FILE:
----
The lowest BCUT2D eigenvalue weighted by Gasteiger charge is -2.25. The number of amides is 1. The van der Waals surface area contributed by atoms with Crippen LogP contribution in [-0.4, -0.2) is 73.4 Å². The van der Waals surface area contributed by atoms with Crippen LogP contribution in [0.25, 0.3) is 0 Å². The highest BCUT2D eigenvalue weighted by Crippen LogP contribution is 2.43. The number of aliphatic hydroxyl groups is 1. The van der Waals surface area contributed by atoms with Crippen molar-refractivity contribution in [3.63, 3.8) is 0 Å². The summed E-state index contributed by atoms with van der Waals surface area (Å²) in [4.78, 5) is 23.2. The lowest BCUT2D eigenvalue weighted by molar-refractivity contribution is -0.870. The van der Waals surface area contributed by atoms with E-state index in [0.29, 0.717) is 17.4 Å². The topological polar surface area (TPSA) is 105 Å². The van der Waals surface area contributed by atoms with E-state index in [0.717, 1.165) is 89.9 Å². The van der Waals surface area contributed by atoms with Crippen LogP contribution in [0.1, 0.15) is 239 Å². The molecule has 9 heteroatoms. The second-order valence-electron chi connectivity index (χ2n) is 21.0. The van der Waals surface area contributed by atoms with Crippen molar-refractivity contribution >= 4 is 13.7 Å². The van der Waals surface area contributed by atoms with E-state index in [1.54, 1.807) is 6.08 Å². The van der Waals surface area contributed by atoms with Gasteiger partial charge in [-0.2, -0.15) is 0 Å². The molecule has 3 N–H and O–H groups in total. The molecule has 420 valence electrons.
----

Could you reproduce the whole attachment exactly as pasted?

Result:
The lowest BCUT2D eigenvalue weighted by Gasteiger charge is -2.25. The number of amides is 1. The van der Waals surface area contributed by atoms with Crippen LogP contribution in [-0.4, -0.2) is 73.4 Å². The van der Waals surface area contributed by atoms with Crippen LogP contribution in [0.25, 0.3) is 0 Å². The highest BCUT2D eigenvalue weighted by Crippen LogP contribution is 2.43. The number of aliphatic hydroxyl groups is 1. The van der Waals surface area contributed by atoms with Crippen molar-refractivity contribution in [3.63, 3.8) is 0 Å². The summed E-state index contributed by atoms with van der Waals surface area (Å²) in [4.78, 5) is 23.2. The lowest BCUT2D eigenvalue weighted by molar-refractivity contribution is -0.870. The van der Waals surface area contributed by atoms with E-state index in [0.29, 0.717) is 17.4 Å². The topological polar surface area (TPSA) is 105 Å². The van der Waals surface area contributed by atoms with E-state index in [0.717, 1.165) is 89.9 Å². The van der Waals surface area contributed by atoms with Crippen LogP contribution in [0.1, 0.15) is 239 Å². The molecule has 9 heteroatoms. The second-order valence-electron chi connectivity index (χ2n) is 21.0. The van der Waals surface area contributed by atoms with Crippen molar-refractivity contribution >= 4 is 13.7 Å². The van der Waals surface area contributed by atoms with E-state index in [1.54, 1.807) is 6.08 Å². The van der Waals surface area contributed by atoms with Gasteiger partial charge in [-0.2, -0.15) is 0 Å². The molecule has 3 N–H and O–H groups in total. The molecule has 420 valence electrons.